I hate cancer. It has robbed me of too many folks that I care about. It has hurt too many folks that I find amazing. Yet it has made warriors of many. I will always hate the beast, but will stand in awe at the warriors as that get up in the morning and tend to their wounds or their losses.
My son lost one of his mentors this year, Master Bobby.
Master Bobby was the ultimate role model for young men. Great father to his children, caring husband, humble yet full of strength, gave back to his community and helped women, men and children how to defend themselves in this every changing- difficult world using Bruce Lee’s JEET KUNE DO.
But my little guy has another on-line mentor that he has never met who battled that beast from Stage 4 coupled with HIV and won, his a pretty cool guy with the kindest heart in the world.
Both folks have played a role in making my son the outstanding kid he is today, but one is here and one is not. Why?
Screw you cancer.
My aunt Ruby died of cancer. She was a remarkable person and such a joy to experience. She did some pretty far out things during her illness and I am not sure if I remember most of correctly but I remember lots and lots of candles and some cows wearing apron, that is pretty much enough.
The first funeral I ever lead as a Cantor was for a man who’s wife died of brain cancer, I was so upset and so dang young that I passed out during the Ave Maria, just for a couple of seconds ( locked my knees like a newbie in the Corp). Mrs. Dewitt came to my rescue and her rich Alto voice sang with me while her comforting experienced presence held my hand as we finished the song, all the time I am watching the widow as he cries and the children as they look confused. I was around 18 and seriously considered dropping everything to raise those kids as my own.
Screw you cancer.
My cousin-in-law Stacy was the prettiest thing in the world. Cancer took her away not to far after she married my cousin Jimmy. She wore white in the casket, and it was such a short time after the wedding that someone asked one of the attendants which side the bride’s family was sitting on.
One of my favorite people in the world from my high school days lost her momma, and she now works very hard to raise awareness to keep more women from losing their mommas.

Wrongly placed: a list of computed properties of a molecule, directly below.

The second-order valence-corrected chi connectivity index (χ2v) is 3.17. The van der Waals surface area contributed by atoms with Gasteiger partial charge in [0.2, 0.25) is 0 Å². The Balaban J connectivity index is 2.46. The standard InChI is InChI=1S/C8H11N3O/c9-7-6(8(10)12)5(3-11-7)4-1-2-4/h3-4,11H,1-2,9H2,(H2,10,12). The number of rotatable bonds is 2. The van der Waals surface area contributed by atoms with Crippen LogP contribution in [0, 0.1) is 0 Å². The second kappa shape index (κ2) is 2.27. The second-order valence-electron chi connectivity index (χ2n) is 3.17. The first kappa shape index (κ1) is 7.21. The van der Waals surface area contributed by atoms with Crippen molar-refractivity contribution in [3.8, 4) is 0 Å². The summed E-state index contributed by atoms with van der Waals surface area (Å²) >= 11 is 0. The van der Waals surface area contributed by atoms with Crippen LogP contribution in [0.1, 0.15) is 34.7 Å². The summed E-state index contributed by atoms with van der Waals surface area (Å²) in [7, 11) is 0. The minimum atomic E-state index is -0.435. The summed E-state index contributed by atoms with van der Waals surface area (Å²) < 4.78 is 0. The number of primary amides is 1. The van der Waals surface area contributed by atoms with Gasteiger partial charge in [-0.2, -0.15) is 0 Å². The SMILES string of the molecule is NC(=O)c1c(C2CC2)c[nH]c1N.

My husband and I visited St. Jude’s Children’s Hospital a couple of years ago and it was like the best museum ever, seeing the stats raised/lives saved as they find cures. But when I saw those children it nearly ripped me in half. Children are the only thing keeping this world good and to see them suffer shatters your soul.
Screw you cancer.
But I had no idea cancer lurked in hidden, what are thought to be normal everyday spaces.
Have you ever heard of Mesothelioma?
Every year close to 3,000 people are diagnosed with mesothelioma and are given an average of 10 months to live.
I may have heard a couple of commercials about this cancer, but it was random and seemed like some kind of lawsuit flavor of the week. However, when you Google “Mesothelioma Blog Posts” you will see a sea of folks living, dying and suffering from this form of cancer. This one made me cry. The Bad News.
The best way to beat a monster is to learn where he came from, what he feeds on, and to keep him off your turn or how to get him out if he shows up. Mesothelioma is a monster.
Symptoms may not appear until 30-60 years after initial exposure to asbestos.
That is a pretty incredible length of time and the symptoms are very similar to other respiratory issues so it can be difficult to diagnose.
Have you or a loved one been near asbestos?
Asbestos can be found in older building for example: older educational facilities, factories and other commercial buildings.
Veterans are at the great risk for diagnosis.
Now that is pretty scary to me, my dad was in the Air Force for more than 25 years!
If you would like more facts about this cancer check out this website.
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